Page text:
As an aside, let’s consider the relations between the Roman Catholic Church and the different Eastern Churches during this period of history. Could this common sacramental theology in these various Eastern Churches be a result of Catholic influence? Hardly. During the era of the Crusades Latin Catholic missionaries encountered the various Eastern Churches (Oriental and Eastern Orthodox and the Assyrian Church) and their interaction was primarily one of debate.

Debates characterized meetings between Western & Eastern Christians during the Crusades.

However, later Latin Catholic missionaries amongst Eastern Christians did meet with some success. This can be seen in the formation of various Eastern Catholic Churches (in full communion with Rome) in the centuries that followed. One historian explains:

During periods of Moslem persecution, the autonomous Christian sects of the east obtained support from the Church of Rome, but often at the price of obedience to Rome. Agreements were made whereby in return for recognition of the Pope as head of the community, local usages in doctrine and ritual were permitted to continue. Hence a number of eastern Christians broke away from sects such as the Jacobites [Oriental Orthodox] or Nestorians [Assyrian Church of the East], and formed what are known as the Uniate Churches–i.e. Communities with practices that differ widely from those of the main Roman Church, but which nevertheless accept the supremacy of the Pope. There have thus come into existence the Armenian Catholic, the Greek Catholic, the Syrian Catholic, the Coptic Catholic, and the Chaldean (Nestorian) Catholic Churches. (The Middle East: a Physical, Social, and Regional Geography by William Bayne Fisher.)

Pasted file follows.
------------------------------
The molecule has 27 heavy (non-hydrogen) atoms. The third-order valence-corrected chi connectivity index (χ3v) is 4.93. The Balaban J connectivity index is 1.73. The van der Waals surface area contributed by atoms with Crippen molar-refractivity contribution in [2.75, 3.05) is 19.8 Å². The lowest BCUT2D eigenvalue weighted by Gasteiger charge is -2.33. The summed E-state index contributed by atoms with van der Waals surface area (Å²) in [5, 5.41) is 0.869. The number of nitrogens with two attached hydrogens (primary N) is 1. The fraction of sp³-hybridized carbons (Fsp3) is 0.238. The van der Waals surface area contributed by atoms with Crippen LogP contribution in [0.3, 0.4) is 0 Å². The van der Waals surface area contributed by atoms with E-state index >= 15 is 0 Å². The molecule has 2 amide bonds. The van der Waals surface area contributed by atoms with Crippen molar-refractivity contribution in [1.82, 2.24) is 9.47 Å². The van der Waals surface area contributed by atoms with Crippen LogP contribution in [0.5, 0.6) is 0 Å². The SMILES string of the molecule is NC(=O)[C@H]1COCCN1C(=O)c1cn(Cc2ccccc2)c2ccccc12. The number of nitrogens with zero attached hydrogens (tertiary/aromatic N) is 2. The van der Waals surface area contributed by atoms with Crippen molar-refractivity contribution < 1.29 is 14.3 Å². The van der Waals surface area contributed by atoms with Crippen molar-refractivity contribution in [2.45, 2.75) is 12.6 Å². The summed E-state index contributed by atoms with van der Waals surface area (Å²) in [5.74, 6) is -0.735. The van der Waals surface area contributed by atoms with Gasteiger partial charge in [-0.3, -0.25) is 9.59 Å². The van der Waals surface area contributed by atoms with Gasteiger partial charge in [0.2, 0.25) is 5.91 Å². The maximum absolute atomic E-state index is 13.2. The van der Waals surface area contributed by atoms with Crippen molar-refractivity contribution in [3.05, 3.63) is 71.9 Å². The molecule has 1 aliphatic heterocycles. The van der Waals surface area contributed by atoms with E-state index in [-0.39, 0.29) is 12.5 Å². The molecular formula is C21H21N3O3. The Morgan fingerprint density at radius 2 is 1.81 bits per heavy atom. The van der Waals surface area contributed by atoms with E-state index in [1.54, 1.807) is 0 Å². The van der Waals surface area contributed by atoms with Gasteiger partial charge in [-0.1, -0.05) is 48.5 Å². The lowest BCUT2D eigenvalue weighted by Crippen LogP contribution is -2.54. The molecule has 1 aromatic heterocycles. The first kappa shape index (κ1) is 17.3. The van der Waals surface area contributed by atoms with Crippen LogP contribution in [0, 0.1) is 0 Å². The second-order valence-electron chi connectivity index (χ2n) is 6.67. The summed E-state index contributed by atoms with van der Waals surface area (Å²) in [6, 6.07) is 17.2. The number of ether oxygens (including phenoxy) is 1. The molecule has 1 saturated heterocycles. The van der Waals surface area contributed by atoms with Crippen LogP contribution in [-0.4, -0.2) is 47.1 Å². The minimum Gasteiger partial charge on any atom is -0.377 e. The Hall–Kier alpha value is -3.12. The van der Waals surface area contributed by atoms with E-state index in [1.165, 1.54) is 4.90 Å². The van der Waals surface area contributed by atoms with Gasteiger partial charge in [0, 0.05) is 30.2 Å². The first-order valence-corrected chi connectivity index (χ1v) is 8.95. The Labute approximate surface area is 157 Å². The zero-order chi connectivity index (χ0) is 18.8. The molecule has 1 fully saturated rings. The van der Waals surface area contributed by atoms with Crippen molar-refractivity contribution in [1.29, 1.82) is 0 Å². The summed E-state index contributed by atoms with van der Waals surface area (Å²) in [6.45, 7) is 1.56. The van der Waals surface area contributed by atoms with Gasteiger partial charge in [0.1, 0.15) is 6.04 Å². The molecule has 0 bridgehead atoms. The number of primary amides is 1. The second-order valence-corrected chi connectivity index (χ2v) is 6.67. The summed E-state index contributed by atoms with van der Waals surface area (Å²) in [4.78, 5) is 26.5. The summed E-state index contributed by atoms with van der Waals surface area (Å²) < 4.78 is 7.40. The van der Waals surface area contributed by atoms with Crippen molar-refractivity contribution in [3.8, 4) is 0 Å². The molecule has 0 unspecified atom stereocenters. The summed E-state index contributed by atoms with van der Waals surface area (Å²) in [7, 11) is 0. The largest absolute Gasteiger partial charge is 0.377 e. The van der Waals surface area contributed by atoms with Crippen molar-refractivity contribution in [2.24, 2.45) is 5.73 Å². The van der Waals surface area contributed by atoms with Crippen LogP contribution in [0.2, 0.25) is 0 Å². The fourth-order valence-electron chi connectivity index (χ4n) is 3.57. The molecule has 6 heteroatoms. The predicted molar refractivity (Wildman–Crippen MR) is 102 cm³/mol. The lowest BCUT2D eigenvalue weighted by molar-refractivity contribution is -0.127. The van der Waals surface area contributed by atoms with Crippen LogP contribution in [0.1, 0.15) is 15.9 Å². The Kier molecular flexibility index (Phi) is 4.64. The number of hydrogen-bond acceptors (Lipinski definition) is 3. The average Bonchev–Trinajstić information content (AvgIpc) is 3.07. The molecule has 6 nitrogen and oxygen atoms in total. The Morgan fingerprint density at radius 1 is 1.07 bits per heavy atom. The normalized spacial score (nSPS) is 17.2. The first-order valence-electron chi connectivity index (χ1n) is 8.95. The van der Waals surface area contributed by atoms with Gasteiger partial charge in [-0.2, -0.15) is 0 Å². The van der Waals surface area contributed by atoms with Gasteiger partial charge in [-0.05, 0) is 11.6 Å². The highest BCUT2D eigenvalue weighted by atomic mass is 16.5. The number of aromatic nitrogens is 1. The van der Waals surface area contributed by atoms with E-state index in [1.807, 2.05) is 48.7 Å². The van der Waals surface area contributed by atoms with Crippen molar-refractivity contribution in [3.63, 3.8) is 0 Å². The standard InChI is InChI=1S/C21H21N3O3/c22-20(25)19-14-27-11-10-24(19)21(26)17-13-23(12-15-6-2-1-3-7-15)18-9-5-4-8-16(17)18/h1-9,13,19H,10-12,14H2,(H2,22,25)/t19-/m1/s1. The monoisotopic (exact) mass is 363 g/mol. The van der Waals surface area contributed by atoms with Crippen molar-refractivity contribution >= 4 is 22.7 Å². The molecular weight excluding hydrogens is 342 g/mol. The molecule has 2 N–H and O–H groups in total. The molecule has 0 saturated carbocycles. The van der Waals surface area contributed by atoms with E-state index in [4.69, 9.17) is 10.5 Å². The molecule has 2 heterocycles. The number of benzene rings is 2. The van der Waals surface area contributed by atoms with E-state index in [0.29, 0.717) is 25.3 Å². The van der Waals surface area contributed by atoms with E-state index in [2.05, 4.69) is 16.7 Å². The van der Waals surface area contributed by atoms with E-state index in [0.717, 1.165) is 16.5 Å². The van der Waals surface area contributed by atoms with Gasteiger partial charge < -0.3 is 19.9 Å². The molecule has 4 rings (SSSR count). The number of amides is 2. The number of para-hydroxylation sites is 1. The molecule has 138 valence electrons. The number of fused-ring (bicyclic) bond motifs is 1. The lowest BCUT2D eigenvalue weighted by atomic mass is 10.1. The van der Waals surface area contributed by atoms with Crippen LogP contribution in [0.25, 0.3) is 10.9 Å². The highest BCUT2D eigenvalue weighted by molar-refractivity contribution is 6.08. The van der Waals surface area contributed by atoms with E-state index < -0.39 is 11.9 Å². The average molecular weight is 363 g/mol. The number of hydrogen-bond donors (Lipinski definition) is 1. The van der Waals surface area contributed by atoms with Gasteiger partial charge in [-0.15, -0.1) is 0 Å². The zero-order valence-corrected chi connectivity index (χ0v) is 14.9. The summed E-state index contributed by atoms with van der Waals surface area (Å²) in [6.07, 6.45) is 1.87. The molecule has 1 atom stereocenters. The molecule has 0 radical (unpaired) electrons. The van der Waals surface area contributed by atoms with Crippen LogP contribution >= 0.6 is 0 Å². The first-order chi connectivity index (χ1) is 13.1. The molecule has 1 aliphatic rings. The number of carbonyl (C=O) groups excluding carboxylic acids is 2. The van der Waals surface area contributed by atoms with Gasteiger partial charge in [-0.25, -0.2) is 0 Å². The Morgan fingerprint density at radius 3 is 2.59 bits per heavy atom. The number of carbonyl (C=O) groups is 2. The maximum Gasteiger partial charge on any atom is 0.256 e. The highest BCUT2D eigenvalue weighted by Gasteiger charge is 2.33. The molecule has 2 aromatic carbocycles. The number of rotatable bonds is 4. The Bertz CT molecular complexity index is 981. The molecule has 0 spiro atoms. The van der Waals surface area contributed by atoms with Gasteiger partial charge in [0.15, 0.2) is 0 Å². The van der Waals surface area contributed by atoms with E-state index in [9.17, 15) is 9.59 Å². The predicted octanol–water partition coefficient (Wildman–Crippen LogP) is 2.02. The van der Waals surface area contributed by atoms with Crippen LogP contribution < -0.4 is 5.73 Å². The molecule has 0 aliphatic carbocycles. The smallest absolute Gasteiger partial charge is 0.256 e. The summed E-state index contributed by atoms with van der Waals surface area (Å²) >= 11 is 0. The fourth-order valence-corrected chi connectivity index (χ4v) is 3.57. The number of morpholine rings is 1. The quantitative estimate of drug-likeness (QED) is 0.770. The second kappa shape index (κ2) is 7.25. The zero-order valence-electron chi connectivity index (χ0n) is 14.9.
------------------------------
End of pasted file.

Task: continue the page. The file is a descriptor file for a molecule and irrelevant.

The formation of these Eastern Catholic Churches (dating from the 1500s to the 1800s) were, for the most part, accompanied by bitter reactions from their mother churches in the Oriental and Eastern Orthodox from which they broke away with, each considering the other as heretical. As a result, the view of most Eastern Churches towards Roman Catholicism became embittered. Just as there was no “cross-pollination” between Eastern Orthodox and Oriental Orthodox with regards to their sacramental theology, there would be even less here.

This chart shows the timeline of the separation of the Ancient Christian Churches. Click for better view.

But, back to this common sacramental theology in these Eastern Churches. Let’s take another look at the Coptic Orthodox Church which was separated from Eastern Orthodoxy and Roman Catholicism in 451 AD.  I cite them as in the past thirty years there has been a great migration of Coptic Orthodox from Egypt throughout the world and they are often easily found throughout most Western countries nowadays. Thus if someone doubts the presentation here, it would be quite easy for them to visit a local Coptic Orthodox parish to verify it.

Fr. Tadros Malaty’s Introduction to the Coptic Orthodox Church is probably the best place to start. On pages 316-317, he enumerates the Coptic Orthodox view of the sacraments:


I am delighted to write here about church sacraments, for in fact practising church sacraments gives us enjoyment through the exceeding love of God and the free divine grace. Such are the practical gospels in the actual church life, that through them believers discover the mystery of the Gospel.

In brief I can say that the sacraments grant us the following blessings: